Wivinis building off impressive 2018 in Arizona Fall League

Matt Wivinis always wanted to be a New York Yankee.

He grew up with an older brother who idolized Derek Jeter, so Wivinis followed suit. He went on to own both a Jeter and Jason Giambi jersey.

Now, the 25-year-old Wivinis is making great strides in the Yankees’ organization. The latest snapshot of his success can be found in the Arizona Fall League.

As a member of the Glendale Desert Dogs, Wivinis has been near-perfect. He has thrown 8 1/3 innings, permitting just one earned run, walking six and striking out nine in six appearances. The only run he has allowed this fall came in his October 9 debut.

That is good for an ERA of 1.08.

Matt Wivinis has impressed many this season. (Robert M. Pimpsner)

I’ve felt good. I’m just trying to stay healthy and keep the arm feeling good each and every day, and be ready,” he said following a scoreless inning of work on October 23.

Splitting time at three different levels this summer, Wivinis threw 56 innings and struck out 77 hitters, holding the opposition to a mere .184 average.

Out west in Arizona, he is working on fine-tuning his pitches and becoming more comfortable with his off-speed repertoire.

My off-speed is what I like to go to,” he said, “so I’m mainly focusing on backdoor curveballs, making sure I hit each location with a slider or a curveball.

The Arizona Fall League always boasts some of the game’s best hitting prospects. This season, young sluggers like Vladimir Guerrero Jr., Keston Hiura and Peter Alonso are showcasing their pop every day.

That is great if you are a fan of the game but as a pitcher? They might not share the sentiments.

Wivinis, however, has relished the opportunity to throw against premiere hitters every time he trots out from the bullpen.

Oh, it’s great. It keeps you on your toes. There’s no bad hitter in the lineup. You have to make the right pitch at the right time, and if you don’t, they’re going to hit it.

Matt Wivinis is fine-tuning his pitches out in Arizona. (Robert M. Pimpsner)

Maneuvering his way throughout the Yankees’ farm system, Wivinis had a cup of coffee this summer with Double-A Trenton. He threw in 12 games and gave up nine earned runs and walked six. Over the 16 2/3 innings he labored through, he allowed two home runs.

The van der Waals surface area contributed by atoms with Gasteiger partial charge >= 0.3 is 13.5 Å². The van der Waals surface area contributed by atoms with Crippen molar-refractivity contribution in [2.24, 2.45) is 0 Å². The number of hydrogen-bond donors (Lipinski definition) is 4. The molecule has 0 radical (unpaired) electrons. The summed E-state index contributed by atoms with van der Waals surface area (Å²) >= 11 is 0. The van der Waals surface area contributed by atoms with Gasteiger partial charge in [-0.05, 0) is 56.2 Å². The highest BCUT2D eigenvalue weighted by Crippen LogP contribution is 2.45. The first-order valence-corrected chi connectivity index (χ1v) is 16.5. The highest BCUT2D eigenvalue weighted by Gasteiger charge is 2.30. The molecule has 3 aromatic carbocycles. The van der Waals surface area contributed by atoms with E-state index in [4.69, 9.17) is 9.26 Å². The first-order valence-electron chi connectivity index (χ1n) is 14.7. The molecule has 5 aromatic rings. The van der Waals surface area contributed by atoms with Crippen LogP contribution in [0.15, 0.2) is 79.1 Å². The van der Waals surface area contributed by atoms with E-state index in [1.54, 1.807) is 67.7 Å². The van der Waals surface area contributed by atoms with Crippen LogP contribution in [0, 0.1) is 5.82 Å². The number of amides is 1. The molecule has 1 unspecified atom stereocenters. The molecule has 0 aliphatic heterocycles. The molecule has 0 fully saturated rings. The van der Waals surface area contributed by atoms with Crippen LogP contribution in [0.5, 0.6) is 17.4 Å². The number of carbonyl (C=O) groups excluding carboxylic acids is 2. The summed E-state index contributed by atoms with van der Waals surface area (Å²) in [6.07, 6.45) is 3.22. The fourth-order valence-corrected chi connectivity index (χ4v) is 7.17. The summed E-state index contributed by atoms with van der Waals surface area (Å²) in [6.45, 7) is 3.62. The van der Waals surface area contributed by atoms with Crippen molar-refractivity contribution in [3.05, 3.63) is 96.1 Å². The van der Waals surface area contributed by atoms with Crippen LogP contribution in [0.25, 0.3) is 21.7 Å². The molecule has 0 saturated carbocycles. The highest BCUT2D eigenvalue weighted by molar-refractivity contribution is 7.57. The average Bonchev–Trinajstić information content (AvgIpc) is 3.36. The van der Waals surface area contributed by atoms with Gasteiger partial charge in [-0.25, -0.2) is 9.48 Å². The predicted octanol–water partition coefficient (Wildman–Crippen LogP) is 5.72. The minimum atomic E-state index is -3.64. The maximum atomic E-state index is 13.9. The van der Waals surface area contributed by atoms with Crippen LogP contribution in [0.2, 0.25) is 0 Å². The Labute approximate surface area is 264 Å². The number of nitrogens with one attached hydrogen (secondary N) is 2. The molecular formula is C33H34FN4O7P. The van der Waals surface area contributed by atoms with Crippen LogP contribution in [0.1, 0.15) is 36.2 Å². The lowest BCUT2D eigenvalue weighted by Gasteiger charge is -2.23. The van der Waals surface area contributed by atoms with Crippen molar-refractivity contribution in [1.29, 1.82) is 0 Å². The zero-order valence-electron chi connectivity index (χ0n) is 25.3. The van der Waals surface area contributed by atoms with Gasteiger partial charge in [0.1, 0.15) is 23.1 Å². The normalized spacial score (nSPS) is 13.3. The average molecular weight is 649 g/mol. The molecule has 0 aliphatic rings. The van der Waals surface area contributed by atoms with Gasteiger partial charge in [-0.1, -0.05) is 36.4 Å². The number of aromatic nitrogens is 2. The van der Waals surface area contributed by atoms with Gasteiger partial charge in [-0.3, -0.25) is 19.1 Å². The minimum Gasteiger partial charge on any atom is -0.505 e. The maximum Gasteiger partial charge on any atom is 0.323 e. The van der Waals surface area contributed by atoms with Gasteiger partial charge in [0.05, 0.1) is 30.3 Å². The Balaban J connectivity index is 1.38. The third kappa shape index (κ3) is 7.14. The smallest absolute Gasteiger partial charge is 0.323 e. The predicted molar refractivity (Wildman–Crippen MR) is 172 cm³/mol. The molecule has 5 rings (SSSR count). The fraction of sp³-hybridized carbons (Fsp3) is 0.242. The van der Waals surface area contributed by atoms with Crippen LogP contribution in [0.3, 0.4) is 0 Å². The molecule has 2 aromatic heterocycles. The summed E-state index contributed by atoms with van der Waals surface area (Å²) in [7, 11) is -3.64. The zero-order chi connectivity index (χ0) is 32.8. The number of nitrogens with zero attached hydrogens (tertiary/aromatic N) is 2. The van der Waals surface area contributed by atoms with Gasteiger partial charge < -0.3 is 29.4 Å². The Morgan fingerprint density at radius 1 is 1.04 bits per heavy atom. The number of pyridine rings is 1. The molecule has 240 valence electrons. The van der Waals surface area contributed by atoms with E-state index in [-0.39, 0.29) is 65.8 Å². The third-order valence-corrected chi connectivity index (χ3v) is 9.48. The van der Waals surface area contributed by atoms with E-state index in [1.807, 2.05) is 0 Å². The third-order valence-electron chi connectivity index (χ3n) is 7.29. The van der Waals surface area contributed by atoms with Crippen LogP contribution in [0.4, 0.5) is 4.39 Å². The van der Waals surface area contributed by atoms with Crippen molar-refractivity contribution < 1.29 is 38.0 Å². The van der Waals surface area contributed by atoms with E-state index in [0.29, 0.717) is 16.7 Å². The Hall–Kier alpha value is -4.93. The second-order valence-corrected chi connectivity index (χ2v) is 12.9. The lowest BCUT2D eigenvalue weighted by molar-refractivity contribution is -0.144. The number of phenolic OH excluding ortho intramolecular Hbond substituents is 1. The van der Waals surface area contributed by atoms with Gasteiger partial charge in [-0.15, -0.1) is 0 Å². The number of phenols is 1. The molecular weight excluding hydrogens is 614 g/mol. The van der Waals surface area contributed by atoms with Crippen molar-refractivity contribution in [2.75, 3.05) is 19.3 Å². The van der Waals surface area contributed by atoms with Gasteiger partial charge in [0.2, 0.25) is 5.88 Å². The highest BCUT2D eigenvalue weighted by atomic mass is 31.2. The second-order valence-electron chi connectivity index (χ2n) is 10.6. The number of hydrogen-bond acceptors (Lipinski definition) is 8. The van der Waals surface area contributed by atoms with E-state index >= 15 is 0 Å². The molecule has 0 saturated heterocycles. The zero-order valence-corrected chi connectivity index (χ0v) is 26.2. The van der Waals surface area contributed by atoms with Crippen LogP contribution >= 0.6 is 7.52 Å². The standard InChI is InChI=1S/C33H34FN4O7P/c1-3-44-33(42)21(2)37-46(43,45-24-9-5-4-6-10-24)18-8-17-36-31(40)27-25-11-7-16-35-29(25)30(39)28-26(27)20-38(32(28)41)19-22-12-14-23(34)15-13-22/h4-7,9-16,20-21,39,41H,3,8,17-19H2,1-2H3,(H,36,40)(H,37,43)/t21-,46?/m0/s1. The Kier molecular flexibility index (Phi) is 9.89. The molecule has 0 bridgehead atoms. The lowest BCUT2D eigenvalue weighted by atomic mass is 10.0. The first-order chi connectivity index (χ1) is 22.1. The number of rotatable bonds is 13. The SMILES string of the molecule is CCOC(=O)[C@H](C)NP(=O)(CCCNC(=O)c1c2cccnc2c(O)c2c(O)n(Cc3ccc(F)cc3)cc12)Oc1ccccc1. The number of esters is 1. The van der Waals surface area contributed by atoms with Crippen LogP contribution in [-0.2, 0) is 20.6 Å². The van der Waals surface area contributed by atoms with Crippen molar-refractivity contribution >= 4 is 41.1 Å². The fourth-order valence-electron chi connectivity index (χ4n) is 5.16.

Sure, he struggled, but he welcomed the opportunity and learning experience.

With each level, you get a little bit better of hitters… You definitely realize what pitch you can make and what you can’t make.

[Double-A hitters] are different in their own way,” he said. “They’re definitely better quality; they have their own approach. They stay to their approach, for the most part. Like my pitching is always telling me, if you make your pitch, you’re going to get them out.

So far with Glendale, Wivinis has done exactly that: He has made his pitches, and he has had no issue dispatching hitters.

The Yankees organization is replete with solid, promising pitching prospects. Wivinis may not be in the team’s Top 30 prospect list, but he is making his case to be ranked with the continued success he has had in Arizona.

And to be doing this as a Yankee — a storied franchise and a perennial World Series contender — Wivinis could not be happier. This is what he has always dreamed of, after all.

It’s awesome. It’s a dream come true. I’ve always wanted to be a Yankee. Wearing the pinstripes, there’s nowhere else I’d rather be.

And I mean, they’re the Yankees, everybody knows them, and not everybody necessarily loves them, but everybody knows them.